Canadian statistician “cracks” scratch card code
TORONTO – In the Freakonomics section of the New York Times , there is a short review of an article in Wired Magazine that profiles Mohan Srivastava, a Toronto based statistician. Srivastava claims to be able to predict whether or not a “tic-tac-toe” scratch card is a winner or not. The article in full at Wired can be found at the bottom of this page.
Jonah Lehrer, from Wired, wrote the original profile of the statistician. Below is the review in the New York Times:
“The tic-tac-toe lottery was seriously flawed,” writes Lehrer. ”It took a few hours of studying his tickets and some statistical sleuthing, but he discovered a defect in the game: The visible numbers turned out to reveal essential information about the digits hidden under the latex coating. Nothing needed to be scratched off—the ticket could be cracked if you knew the secret code.” Srivastava took his findings to the Ontario Lottery and Gaming Corporation, and the game was quickly pulled from stores, but Lehrer wonders if Srivastava is the only person to have cracked a lottery.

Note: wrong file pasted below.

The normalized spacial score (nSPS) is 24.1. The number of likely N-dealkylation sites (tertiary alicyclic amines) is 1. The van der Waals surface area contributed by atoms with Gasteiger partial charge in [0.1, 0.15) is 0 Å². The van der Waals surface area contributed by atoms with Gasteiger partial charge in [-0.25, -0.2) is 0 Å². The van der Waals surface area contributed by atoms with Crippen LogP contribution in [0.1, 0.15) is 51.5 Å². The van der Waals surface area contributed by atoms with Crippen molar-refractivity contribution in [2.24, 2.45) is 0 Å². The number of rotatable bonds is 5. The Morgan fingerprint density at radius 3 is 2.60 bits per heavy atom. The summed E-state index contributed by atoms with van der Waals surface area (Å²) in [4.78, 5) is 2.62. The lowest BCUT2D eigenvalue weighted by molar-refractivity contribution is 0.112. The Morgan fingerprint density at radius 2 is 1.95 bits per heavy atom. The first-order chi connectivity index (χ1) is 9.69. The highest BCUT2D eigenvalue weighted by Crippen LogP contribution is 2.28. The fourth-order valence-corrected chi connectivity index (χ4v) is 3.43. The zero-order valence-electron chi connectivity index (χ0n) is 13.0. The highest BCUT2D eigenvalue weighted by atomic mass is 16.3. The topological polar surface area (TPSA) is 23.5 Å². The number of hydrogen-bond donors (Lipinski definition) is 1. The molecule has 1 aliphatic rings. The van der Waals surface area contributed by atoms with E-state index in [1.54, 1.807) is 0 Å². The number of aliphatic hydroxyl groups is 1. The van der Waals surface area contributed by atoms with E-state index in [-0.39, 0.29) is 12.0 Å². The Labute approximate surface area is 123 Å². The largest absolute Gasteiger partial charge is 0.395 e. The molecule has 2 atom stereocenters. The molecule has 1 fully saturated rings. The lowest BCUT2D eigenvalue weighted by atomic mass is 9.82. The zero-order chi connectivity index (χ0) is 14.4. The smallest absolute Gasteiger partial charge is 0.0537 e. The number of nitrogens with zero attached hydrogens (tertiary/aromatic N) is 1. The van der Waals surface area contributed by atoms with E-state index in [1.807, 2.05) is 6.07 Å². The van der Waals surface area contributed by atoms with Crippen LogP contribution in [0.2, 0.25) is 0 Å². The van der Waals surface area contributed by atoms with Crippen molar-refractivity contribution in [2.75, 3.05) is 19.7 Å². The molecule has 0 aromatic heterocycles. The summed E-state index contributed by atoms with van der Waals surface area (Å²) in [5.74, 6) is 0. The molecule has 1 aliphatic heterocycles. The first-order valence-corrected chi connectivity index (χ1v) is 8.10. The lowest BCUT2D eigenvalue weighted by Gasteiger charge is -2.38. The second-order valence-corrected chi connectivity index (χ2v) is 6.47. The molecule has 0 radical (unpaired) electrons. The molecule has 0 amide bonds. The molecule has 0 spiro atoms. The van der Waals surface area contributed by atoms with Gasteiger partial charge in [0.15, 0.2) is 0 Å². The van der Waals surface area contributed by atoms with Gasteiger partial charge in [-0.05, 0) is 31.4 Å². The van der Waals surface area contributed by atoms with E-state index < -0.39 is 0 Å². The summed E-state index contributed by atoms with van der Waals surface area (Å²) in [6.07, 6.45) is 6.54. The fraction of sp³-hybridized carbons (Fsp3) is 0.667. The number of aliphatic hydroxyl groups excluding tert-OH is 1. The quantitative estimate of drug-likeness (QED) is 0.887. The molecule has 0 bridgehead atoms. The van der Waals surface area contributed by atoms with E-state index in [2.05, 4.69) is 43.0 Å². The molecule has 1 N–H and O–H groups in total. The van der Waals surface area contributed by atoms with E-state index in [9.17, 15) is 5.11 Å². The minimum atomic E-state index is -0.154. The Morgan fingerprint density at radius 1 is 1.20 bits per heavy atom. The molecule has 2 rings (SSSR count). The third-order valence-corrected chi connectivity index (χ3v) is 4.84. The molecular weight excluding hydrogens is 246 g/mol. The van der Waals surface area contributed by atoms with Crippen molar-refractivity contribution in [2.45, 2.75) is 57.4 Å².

“Consider a series of reports by the Massachusetts state auditor. The reports describe a long list of troubling findings, such as the fact that one person cashed in 1,588 winning tickets between 2002 and 2004 for a grand total of $2.84 million. (The report does not provide the name of the lucky winner.) A 1999 audit found that another person cashed in 149 tickets worth $237,000, while the top 10 multiple-prize winners had won 842 times for a total of $1.8 million. Since only six out of every 100,000 tickets yield a prize between $1,000 and $5,000, the auditor dryly observed that these ‘fortunate’ players would have needed to buy ‘hundreds of thousands to millions of tickets.’”
There’s a lot more to be said about lotteries; and there’s also the no-lose lottery to consider.
Published: February 9, 2011